“What happens to a dream deferred?
Does it dry up
like a raisin in the sun?” - Harlem by Langston Hughes
If you’ve found your way to this blog post, that probably means that you, or someone you know, has been deferred from Tufts’ Early Decision round.
Back when we were navigating the college process, we both applied to Tufts as our first choice school under Early Decision. And guess what… we both got deferred.
Jason: I was heartbroken when I was deferred from Tufts’ ED I pool. As my other friends who had applied early to various institutions were celebrating acceptances to their dream colleges, or mourning collegiate paths that were no longer accessible, I felt lost in the ambiguity of the decision stamped on my Tufts application: a deferral. Though the deferral letter came to me with some explanation, I couldn’t help but continue to ask: what does this really mean?
Evelyn: I was absolutely devastated when I got my ED II deferral letter. I had no clue what this meant. I assumed it was just a way to gently deny me. When I read the rest of the letter that explained the outcome to me, there was still that inner doubt: was I not good enough? As an ED II applicant, there wasn’t much else I felt I could do since I’d already submitted all my college apps. So I just had to take deep breaths and trust the process.
As applicants, we went through our own emotional roller coasters of confusion and grief. Now, as admissions counselors, we are here to help clear up any questions you still may have regarding deferral.
What does it mean to be deferred?
In short, if you are deferred from Early Decision, we release your binding commitment to Tufts and reevaluate your application as a Regular Decision applicant. You are not wait-listed or denied; we will review your application again like any other Regular Decision candidate and you will receive a final decision by April 1.
Why was I deferred? Will I be a competitive applicant in Regular Decision?
You were deferred because we saw positive elements in your application, but want to see it in the context of our entire applicant pool. Our office doesn’t take deferral lightly, so we do not defer many applications. We only defer candidates who we want to see—and believe will be competitive—in Regular Decision.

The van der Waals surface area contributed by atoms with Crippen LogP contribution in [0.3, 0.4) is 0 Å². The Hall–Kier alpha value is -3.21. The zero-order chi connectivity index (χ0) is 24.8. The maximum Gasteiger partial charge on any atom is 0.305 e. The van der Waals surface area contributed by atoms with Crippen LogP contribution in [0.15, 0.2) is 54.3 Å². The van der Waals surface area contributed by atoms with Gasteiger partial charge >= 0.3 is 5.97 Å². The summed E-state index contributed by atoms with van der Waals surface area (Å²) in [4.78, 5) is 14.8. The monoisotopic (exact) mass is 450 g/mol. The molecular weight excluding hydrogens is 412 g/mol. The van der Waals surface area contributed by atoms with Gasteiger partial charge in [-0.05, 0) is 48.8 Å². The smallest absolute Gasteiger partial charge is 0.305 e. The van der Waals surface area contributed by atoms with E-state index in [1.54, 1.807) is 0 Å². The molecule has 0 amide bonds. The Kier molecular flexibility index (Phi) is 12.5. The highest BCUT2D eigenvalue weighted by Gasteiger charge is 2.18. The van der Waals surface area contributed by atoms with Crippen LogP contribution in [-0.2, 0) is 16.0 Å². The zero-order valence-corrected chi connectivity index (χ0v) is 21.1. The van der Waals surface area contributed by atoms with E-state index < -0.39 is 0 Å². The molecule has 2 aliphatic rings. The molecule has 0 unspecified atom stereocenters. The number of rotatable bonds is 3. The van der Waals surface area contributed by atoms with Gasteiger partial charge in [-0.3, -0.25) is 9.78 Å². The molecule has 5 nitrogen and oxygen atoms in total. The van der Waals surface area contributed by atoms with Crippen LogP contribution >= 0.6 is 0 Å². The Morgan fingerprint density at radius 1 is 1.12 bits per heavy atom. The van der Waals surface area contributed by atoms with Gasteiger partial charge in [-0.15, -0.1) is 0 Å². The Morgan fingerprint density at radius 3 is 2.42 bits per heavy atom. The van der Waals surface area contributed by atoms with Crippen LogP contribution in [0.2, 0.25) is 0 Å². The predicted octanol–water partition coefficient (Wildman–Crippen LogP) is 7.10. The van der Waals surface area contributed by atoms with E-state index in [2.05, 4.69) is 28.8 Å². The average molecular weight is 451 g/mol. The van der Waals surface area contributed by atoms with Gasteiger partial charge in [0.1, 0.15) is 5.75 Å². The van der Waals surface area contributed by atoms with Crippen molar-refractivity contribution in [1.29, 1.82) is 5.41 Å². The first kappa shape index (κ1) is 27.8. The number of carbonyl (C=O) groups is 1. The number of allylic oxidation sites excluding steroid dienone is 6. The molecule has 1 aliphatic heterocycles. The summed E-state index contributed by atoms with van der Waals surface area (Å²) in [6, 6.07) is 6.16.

What are the next steps I should take in my college process?
First, it is important to take care of and be kind to yourself. A deferral is not a reflection or indication of your character, accomplishments, or potential. It’s okay to take a short break from the college process and recollect yourself before continuing. We certainly did.
Second, senior year grades matter! As a Regular Decision applicant, you will now need to send us your mid-year grades. Be sure to maintain a strong performance in a rigorous curriculum. Your senior year grades offer great insight into how you would perform academically at Tufts, so do your best!
Third, your college process is not over, so you may need to submit more applications to a range of other colleges and universities. Just because you were deferred from Tufts doesn’t mean you should lose the excitement of the college search. Don’t forget, you’re still a competitive candidate for admission to Tufts!
What should I send to my admissions counselor at Tufts if I want to enhance my application?
Again, your mid-year grades are typically the most important new information to be reviewed when evaluating your application in the Regular Decision pool. That said, if you have new testing, achievements, or involvements that are not already represented in your application, you may send them to our office to be considered. Be sure that this information illuminates something new. Keep in mind that the majority of our applicants and admitted students submit only what is required.
Before we go, we hope you remember to enjoy your time with friends and family. You’re only in high school for a few more months, so make the most of it and don’t let the little moments pass you by!
Trust the process!
Your fellow defer-ees
Evelyn and Jason
Photo Credit: Eileen Campos